Scharnhorst in 1939, as completed with straight stem

Scharnhorst in 1939, as completed with straight stem

Scharnhorst with "Atlantic", or "clipper" bow and funnel cap. She was considered one of the most beautiful ships ever built in this configuration.

Scharnhorst with “Atlantic”, or “clipper” bow and funnel cap. In this configuration, she was considered one of the most beautiful warships ever to sail.

Sixty-six years ago today, two British naval task forces intercepted the German battlecruiser Scharnhorst as she attempted to attack two Murmansk-bound convoys. In a running fight with HMS Duke of York, a heavy cruiser, three light cruisers, and nine destroyers, Scharnhorst was sunk with the loss of more than 1,900 crewmen. The Battle of North Cape was fought in limited visibility, with Scharnhorst firing blindly for much of the fight. A fortuitous hit during an exchange with British cruisers earlier that morning had destroyed Scharnhorst’s radar mast.

The Royal Navy, equipped with functional radar and “flashless” powder, inflicted increasingly more serious damage to Scharnhorst through the course of the battle. Hits by 14-inch projectiles from Duke of York disabled Turret Anton, and eventually penetrated Scharnhorst’s armored belt. The hit at the belt destroyed No.1 Boiler Room and reduced her speed to 20 knots. The end came soon after, as Scharnhorst’s British pursuers pounded her with gunfire from 4.7-inch, 6-inch, 8-inch, and 14-inch guns. Illuminated under star shells fired by British cruisers, Scharnhorst fired back with her remaining 11-inch main and her secondary batteries. But without radar and in fading visibility, few hits were scored and no more major damage inflicted. Destroyers, including the Norwegian Stord, struck Scharnhorst repeatedly with torpedoes.

The painting "Sinking of Scharnhorst" shows Duke of York and cruisers to starboard of the battlecruiser, Scharnhorst illuminated and being struck in the starboard bow by a torpedo from the destroyers running down her beam.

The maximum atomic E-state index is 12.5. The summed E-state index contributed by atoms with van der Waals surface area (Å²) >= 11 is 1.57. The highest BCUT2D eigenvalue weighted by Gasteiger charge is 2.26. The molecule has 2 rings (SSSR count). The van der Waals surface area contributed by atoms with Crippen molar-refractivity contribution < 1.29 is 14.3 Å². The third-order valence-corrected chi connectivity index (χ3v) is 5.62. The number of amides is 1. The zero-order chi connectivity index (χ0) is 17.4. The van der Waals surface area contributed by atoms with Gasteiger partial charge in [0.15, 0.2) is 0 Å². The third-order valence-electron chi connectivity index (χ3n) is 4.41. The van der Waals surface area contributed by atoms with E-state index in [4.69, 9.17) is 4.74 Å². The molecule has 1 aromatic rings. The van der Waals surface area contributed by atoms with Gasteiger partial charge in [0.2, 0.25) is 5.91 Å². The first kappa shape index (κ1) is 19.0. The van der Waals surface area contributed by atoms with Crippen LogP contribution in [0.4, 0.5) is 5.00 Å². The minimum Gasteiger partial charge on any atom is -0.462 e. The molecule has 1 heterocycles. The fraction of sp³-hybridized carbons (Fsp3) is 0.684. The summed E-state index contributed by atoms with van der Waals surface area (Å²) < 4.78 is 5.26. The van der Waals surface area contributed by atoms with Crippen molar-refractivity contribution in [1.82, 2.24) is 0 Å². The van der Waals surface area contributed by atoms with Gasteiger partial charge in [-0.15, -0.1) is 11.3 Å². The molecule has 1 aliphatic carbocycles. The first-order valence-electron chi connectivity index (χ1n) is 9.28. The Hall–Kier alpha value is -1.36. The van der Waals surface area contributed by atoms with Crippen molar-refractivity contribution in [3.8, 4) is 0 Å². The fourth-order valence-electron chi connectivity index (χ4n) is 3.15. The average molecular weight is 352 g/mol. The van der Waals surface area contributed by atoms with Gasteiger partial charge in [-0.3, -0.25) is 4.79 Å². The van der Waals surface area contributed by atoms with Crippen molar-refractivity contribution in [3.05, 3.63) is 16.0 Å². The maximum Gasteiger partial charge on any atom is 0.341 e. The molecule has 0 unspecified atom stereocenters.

The painting “Sinking of Scharnhorst” shows Duke of York and cruisers to starboard of the battlecruiser, Scharnhorst illuminated and being struck in the starboard bow by a torpedo from the destroyers running down her beam.

At approximately 1945, her sides stoved in and her topside a shambles, Scharnhorst rolled to starboard, and sank “with her propellers turning”. Only 36 crewmen were rescued from the freezing waters.

Designed like the “panzerschiffe” before her to outrun what she could not outgun, Scharnhorst and her equally famous sister Gneisenau were fast, powerful ships. When these two ships managed to break out into the Atlantic, they were perhaps the most successful of the Kriegsmarine’s commerce raiders, and their speed and armor made them tough opponents for all but the most powerful battleships.

Scharnhorst was known as “Lucky Scharnhorst” for her numerous successful forays into British-controlled waters (including the Channel Dash), and her ability to return often from these forays with significant damage. Due to be upgraded with six 15-inch guns in twin turrets in the place of her nine gun three-triple 11-inch battery, Scharnhorst was sunk before she could mount the new weapons. These would have increased her lethality significantly. In the end, though, the “lone wolf” raiders like Graf Spee, Bismarck, Scharnhorst, Tirpitz, and Gneisenau (heavily damaged and scuttled at Gdynia) did a small fraction of the damage inflicted by Donitz’s U-boat Wolf Packs.

There is a fitting final tribute to Scharnhorst, however. It came from Admiral Fraser, RN, commanding the British force. He told his gathered officers after the battle that, he hoped, “if any of you are ever called upon to lead a ship into action against an opponent many times superior, you will command your ship as gallantly as Scharnhorst was commanded today”.

Posted by UltimaRatioReg in History, Navy